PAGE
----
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Full text of "Expression Of The Emotions In Man And Animals"

CHAP. I.    SERVICEABLE ASSOCIATED HABITS.          37                              \  ^

'i •'

and blowing the nose are completely under our com-                              ;v;   \

mand.                                                                                                                       \   »

When we are conscious of the presence of an irritating

particle in our nostrils or windpipe—that is, when the                                   » <•

same sensory nerve-cells are excited, as in the case of
sneezing and coughing—we can voluntarily expel the
particle by forcibly driving air through these passages;                                 ;* •

hut we cannot do this with nearly the same force,                              * •; "

rapidity, and precision, as by a reflex action.    In this                                 ^   \

latter case  the  sensory nerve-cells  apparently  excite                                 ;   t

the motor nerve-cells without any waste of power by
first communicating with the cerebral hemispheres—the                                  , *

seat of   our consciousness and volition.     In all cases                                  '•

i   ^

there seems to exist a profound antagonism between the                                  , *..;

same movements, as directed by the will and by a reflex                                 '   -

stimulant, in the force with which they are performed

and in the facility with which they are excited.     As                                   ;';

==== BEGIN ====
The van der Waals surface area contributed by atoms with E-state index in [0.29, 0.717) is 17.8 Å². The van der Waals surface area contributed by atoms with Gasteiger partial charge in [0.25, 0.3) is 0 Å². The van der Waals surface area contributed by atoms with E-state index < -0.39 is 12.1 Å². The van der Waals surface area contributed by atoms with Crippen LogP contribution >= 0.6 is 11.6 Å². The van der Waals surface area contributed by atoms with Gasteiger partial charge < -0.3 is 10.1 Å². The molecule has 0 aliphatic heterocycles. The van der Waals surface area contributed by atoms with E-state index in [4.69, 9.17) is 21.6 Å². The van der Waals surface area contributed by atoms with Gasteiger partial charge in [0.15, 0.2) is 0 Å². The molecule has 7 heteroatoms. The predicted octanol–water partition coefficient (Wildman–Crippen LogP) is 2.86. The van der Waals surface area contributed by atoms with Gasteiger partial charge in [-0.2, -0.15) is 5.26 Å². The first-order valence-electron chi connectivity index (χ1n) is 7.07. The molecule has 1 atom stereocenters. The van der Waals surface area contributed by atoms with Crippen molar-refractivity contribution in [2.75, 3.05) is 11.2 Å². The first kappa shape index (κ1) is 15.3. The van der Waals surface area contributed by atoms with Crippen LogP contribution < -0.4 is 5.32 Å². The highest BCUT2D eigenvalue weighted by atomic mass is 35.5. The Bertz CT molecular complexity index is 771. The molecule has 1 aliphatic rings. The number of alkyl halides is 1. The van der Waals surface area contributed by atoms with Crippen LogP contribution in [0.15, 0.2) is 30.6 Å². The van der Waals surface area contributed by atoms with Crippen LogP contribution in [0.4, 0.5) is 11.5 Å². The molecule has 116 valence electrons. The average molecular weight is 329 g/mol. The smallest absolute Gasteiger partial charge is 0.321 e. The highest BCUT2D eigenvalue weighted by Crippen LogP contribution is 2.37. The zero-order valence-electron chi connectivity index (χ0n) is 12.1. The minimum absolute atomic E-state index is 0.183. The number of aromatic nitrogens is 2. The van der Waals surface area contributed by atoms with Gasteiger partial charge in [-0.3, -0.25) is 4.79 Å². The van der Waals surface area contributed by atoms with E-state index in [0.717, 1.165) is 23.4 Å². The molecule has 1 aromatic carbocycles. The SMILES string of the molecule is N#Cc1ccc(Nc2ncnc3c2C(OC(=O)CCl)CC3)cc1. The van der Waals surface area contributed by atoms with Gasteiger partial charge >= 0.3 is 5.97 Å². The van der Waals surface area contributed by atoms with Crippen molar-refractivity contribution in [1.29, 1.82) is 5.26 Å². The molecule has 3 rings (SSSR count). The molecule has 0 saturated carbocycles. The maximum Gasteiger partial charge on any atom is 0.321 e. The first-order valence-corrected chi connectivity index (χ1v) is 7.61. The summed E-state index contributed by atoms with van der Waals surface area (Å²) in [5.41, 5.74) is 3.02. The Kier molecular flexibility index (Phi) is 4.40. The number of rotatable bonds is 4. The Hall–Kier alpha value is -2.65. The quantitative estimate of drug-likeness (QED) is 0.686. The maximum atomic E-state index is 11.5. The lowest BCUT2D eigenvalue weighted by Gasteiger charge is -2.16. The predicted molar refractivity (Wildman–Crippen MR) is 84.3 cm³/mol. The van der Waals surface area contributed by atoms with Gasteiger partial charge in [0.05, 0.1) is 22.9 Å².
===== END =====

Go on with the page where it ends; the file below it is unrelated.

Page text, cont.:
Claude Bernard asserts, " I7influen.ce du cerveau tend

done & entraver les mouvements reflexes, a limiter leur

force et leur dtcndue." n

The conscious wish to perform a reflex action some-
times stops or interrupts its performance, though the
proper sensory nerves may be   stimulated.     For in-
stance, many years ago I laid a small wager with a dozen                                     <
young men that they would not sneeze if  they took                             !, *
snuff, although they all declared that they invariably                                     7-
did so;   accordingly they all took a pinch, but from
wishing much to succeed, not one sneezed, though their                             ] * •"
eyes watered, and all, without exception, had to pay                           , '. I
me the wager.    Sir II. Holland remarks12 that atten-                             '   *
tion paid to the act of swallowing interferes with the                             [   I
proper movements; from which it probably follows,                             !   '*

11 See tlie very interesting1 discussion on the whole sub-
ject by Claude Bernard, * Tissus Vivants,' 1866, p. 353-356.
13 'Chapters on Mental Physiology/ 1858, p. 85.